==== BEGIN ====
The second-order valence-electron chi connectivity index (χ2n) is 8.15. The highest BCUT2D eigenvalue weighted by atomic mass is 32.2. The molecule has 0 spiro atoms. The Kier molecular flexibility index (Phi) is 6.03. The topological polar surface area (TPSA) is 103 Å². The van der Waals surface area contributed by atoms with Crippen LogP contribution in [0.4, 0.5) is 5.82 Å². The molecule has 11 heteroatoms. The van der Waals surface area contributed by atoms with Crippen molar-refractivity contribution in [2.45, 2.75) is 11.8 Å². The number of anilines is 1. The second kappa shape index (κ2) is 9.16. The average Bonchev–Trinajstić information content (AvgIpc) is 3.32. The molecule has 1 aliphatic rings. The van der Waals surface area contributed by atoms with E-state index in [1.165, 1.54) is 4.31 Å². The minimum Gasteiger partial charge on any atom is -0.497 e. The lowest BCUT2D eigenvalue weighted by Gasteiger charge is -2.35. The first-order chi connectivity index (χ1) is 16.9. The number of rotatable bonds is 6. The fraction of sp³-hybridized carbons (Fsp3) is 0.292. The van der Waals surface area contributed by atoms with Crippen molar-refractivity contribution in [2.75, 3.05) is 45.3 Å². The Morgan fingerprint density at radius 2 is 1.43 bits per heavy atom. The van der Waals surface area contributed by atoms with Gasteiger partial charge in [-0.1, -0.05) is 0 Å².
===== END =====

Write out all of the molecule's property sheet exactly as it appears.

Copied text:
The second-order valence-electron chi connectivity index (χ2n) is 8.15. The highest BCUT2D eigenvalue weighted by atomic mass is 32.2. The molecule has 0 spiro atoms. The Kier molecular flexibility index (Phi) is 6.03. The topological polar surface area (TPSA) is 103 Å². The van der Waals surface area contributed by atoms with Crippen LogP contribution in [0.4, 0.5) is 5.82 Å². The molecule has 11 heteroatoms. The van der Waals surface area contributed by atoms with Crippen molar-refractivity contribution in [2.45, 2.75) is 11.8 Å². The number of anilines is 1. The second kappa shape index (κ2) is 9.16. The average Bonchev–Trinajstić information content (AvgIpc) is 3.32. The molecule has 1 aliphatic rings. The van der Waals surface area contributed by atoms with E-state index in [1.165, 1.54) is 4.31 Å². The minimum Gasteiger partial charge on any atom is -0.497 e. The lowest BCUT2D eigenvalue weighted by Gasteiger charge is -2.35. The first-order chi connectivity index (χ1) is 16.9. The number of rotatable bonds is 6. The fraction of sp³-hybridized carbons (Fsp3) is 0.292. The van der Waals surface area contributed by atoms with Crippen molar-refractivity contribution in [2.75, 3.05) is 45.3 Å². The Morgan fingerprint density at radius 2 is 1.43 bits per heavy atom. The van der Waals surface area contributed by atoms with Gasteiger partial charge in [-0.1, -0.05) is 0 Å².